In many asset classes, regulation and contractual environments often seem like the enemy of investors hoping the invisible hand of the free market will keep pushing asset prices higher.
But in infrastructure debt it is often the opposite that is true.
The case for regulation
When we invest in infrastructure, we often seek out regulation and contractual environments.
This is because if we are investing in transport or energy or utilities and the telecommunications sector, we are looking for risk environments we understand alongside stable, consistent cash flows.
Generally, we find the best deals in one of two places.
The first is in existing regulated environments. We have some great examples of investing in water utility companies and gas distribution pipelines, where there are monopolies for a region and the infrastructure is regulated by local authorities. We have greater certainty in our returns and have more security around the asset.
The second is in deals which already have existing contracts. An example is a gas-fired power station that has a contract to sell its power to a third party. Under that contract you know the price the power will be sold at and the volume that will be sold. These deals provide stable cash flows with low volatility.
Attractive investment characteristics
For AMP Capital, we target a gross internal rate of return of 10 per cent for our infrastructure debt portfolios with an emphasis on stable long-term yields with low volatility.
In the vast majority of assets, we are the lead arranger or cornerstone lender and our focus is on high-yielding subordinated debt of defensive companies. Each fund has around 15 investments in the US$75-500 million range and debt maturities typically of five to eight years.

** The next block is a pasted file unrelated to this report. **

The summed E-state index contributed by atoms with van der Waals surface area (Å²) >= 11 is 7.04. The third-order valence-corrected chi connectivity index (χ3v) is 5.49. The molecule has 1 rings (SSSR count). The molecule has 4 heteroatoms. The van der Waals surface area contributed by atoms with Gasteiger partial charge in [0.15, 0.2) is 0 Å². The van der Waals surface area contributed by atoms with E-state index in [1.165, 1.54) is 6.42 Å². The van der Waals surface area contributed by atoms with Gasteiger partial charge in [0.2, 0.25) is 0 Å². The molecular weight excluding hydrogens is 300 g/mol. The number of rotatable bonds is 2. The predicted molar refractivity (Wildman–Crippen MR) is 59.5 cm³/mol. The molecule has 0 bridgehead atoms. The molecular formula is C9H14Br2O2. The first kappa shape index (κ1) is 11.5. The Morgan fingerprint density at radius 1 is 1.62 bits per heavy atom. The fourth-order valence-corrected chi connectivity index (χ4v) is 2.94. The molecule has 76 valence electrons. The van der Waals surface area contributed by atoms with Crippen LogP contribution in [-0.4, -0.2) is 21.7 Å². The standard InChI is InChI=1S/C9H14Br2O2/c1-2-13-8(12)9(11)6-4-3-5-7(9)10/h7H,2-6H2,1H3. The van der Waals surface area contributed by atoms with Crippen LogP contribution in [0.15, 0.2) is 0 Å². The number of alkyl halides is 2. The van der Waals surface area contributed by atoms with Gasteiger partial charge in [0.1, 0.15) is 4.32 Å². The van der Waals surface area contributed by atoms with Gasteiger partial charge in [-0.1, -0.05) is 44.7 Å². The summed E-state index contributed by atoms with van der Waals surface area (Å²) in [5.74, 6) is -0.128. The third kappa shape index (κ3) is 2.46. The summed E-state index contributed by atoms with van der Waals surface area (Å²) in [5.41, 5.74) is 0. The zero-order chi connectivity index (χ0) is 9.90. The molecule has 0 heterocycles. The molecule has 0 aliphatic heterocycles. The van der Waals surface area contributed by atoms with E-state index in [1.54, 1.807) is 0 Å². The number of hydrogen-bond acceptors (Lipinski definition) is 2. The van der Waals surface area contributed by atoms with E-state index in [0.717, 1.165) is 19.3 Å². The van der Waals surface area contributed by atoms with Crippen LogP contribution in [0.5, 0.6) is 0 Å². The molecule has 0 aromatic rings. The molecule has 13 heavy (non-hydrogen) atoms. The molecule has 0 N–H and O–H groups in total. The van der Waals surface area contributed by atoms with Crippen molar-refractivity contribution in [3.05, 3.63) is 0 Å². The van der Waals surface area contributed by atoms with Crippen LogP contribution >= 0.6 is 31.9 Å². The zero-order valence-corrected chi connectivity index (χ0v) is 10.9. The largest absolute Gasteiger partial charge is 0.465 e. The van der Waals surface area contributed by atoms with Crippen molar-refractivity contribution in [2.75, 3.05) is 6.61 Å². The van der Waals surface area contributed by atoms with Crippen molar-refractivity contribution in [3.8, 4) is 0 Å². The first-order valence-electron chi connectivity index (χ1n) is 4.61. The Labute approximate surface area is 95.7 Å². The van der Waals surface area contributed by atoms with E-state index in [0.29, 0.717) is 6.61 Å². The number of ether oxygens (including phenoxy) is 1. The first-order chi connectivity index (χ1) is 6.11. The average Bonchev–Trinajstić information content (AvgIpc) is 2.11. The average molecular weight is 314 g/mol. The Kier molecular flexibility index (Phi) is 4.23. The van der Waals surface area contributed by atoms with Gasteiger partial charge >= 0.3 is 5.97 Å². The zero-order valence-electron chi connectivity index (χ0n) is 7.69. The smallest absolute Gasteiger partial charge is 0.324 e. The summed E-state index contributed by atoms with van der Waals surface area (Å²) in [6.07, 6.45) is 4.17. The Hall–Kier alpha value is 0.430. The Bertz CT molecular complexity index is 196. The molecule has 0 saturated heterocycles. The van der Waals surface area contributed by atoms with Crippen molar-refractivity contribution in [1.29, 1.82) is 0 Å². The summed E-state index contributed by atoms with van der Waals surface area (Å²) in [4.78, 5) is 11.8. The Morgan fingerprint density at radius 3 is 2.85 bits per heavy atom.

We target developed countries across transport, energy, utilities and telecommunications.
Transport has been a prominent asset class for AMP Capital, particularly in airports and ports that have been sold by governments.
Energy is a hot sector at the moment right across the US and Europe. Utilities has been very stable. Anything that is an essential service normally generates regulated pricing.
Telecommunications is another attractive sector. The roll-out of mobile phone towers for 5G networks is a big focus in the US as the 5G network requires many more towers than 4G.
Key attributes of infrastructure debt
Infrastructure debt investing has several key attributes. There are high barriers to entry for other players. It performs across market cycles and works best when there’s political stability and mature legal, tax and accounting frameworks in place.
A critical component of the investment process is negotiating strong covenants with high protection for us as lenders and undertaking rigorous credit processes and due diligence on the borrower.
AMP Capital’s infrastructure debt fund series has invested in a range of assets from wind farms in Europe through to power generation and waste water processing in the US, and data centres around the world.
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